The Weimaraner's coat color led to its nickname of
the Silver Ghost.
|Country of origin
|Classification and breed standards
||Group 7 Section 1 #099
||Group 3 (Gun dogs)
||Group 1 - Sporting
|Not recognized by any major kennel club
|This breed of dog is
The Weimaraner is a silver-grey
originally both for tracking large game, such as bears, and as a
gun dog. The
name comes from the Grand Duke of
August, whose court enjoyed hunting.
A sketch of a Weimaraner
This breed's short, smooth grey coat and its usually grey eyes give it a
regal appearance different from any other breed. There is a long-haired variety
that is not as commonly known. The colour is rare in dogs and is the result of
breeding for a recessive gene. It has also lent the breed the nickname 'silver
ghost' or 'gray ghost'. The coat is extremely low maintenance; it is short and
smooth to the touch.
Typically, the male Weimaraner stands between 25 and 27 inches (63-68 cm) at
Females are generally between 23 and 25 inches (58-63 cm). The breed is not
heavy for its height, and weighs upwards of 70 pounds (32 kg). Traditionally,
the Weimaraner's tail is
birth to a third of its natural length.
Weimaraners are fast and powerful dogs, but are also suitable home animals
given appropriate training. From adolescence, a Weimaraner requires extensive
exercise in keeping with an energetic hunting dog. No walk is too far, and they
will appreciate games and play in addition. An active owner is more likely to
provide the vigorous exercising, games, or running that this breed needs.
Weimaraners are high-strung and easily excitable, requiring appropriate training
to learn how to calm them and to help them learn to control their behavior.
Owners need patience, as this breed is particularly rambunctious during the
first year and a half of its life. Like many breeds, untrained and unconfined
young dogs often create their own diversions when left alone, such as chewing
house quarters and furniture.
Professional training is beneficial, particularly for less-experienced
owners. This includes behaviours towards other family pets. Depending upon
training they can be quite aggressive towards other dogs, but they are a loyal,
playful and affectionate pet and an alert and friendly member of the family.
Visitors are likely to be licked rather than warned away, but the Weimaraner
does not miss a trick and is always aware of its surroundings. Prospective
owners should note that the Weimaraner is not recommended for families with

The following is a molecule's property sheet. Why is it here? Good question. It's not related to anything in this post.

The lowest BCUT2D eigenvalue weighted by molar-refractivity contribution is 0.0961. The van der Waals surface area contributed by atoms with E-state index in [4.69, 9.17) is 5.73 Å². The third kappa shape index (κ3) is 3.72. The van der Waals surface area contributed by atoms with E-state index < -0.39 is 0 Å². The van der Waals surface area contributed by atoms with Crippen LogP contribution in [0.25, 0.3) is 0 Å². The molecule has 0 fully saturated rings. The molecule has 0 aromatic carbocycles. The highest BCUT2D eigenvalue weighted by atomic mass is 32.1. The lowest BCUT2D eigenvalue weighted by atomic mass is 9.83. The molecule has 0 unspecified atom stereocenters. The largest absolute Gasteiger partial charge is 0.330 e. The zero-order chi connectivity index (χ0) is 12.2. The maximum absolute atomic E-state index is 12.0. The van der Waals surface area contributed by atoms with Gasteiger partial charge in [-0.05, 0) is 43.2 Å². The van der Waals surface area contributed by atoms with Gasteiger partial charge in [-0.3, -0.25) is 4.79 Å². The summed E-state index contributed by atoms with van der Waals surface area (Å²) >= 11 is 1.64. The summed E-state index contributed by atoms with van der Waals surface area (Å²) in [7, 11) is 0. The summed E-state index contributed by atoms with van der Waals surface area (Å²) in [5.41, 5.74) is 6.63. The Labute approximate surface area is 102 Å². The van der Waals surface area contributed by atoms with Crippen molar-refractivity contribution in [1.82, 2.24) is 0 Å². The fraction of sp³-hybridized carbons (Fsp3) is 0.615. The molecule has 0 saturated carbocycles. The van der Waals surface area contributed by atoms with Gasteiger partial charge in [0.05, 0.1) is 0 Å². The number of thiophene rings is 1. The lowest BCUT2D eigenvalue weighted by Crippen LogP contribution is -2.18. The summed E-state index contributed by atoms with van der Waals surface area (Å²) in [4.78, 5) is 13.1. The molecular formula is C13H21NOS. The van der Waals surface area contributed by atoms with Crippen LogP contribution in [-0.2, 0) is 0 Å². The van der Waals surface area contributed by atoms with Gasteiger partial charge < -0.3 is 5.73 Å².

young children as it is usually boisterous, sometimes hyperactive. Furthermore,
the breed will continually try to push the boundaries set by its owner. If it
can get away with something, it will! This is also a breed with tremendous
William Wegman's Dressup Batty
Today's breed standards developed in the
the Weimaraner has existed since at least the
1600s in a
similar form. It is believed that Continental pointing breeds and mastiffs were
its ancestors. The breed was created strictly for the nobility. The aim was to
create a noble-looking, reliable gundog. As ownership was restricted, the breed
was highly prized and lived with the family. This was unusual, as during this
period, hunting dogs were kept in kennels in packs. This has resulted in a dog
that needs to be near humans and that quickly deteriorates when kennelled.
Originally, Germany was possessive of its skilled all-purpose gundog, but
released a pair in the 1950s to America where the breed quickly became popular.
Although slower than many other gundogs, such as
Pointers, the Weimaraner is thorough and this made it a welcome addition to
the sportsman's household. Furthermore, its happy, lively temperament endeared
it to families, although it is perhaps too lively for families with young
children. Unfortunately, with the rise in popularity, some careless matches were
made and some inferior specimens were produced. Since then, both in Britain and
America (where the breed remains popular) breeders have taken care to breed for
quality and purpose.
Two occurrences in the breed's history have helped its popularity. One is US
Dwight D. Eisenhower owning a Weimaraner, Heidi; the other is the
William Wegman. His dogs (which include Man Ray—named after artist
play on Fay
Wray) are the subject of his photos, dressed in human clothes. These
pictures are popular both in galleries of contemporary art and as
culture icons. These "dogs with hands" have appeared frequently on
Sesame Street, and occasionally on
Saturday Night Live.
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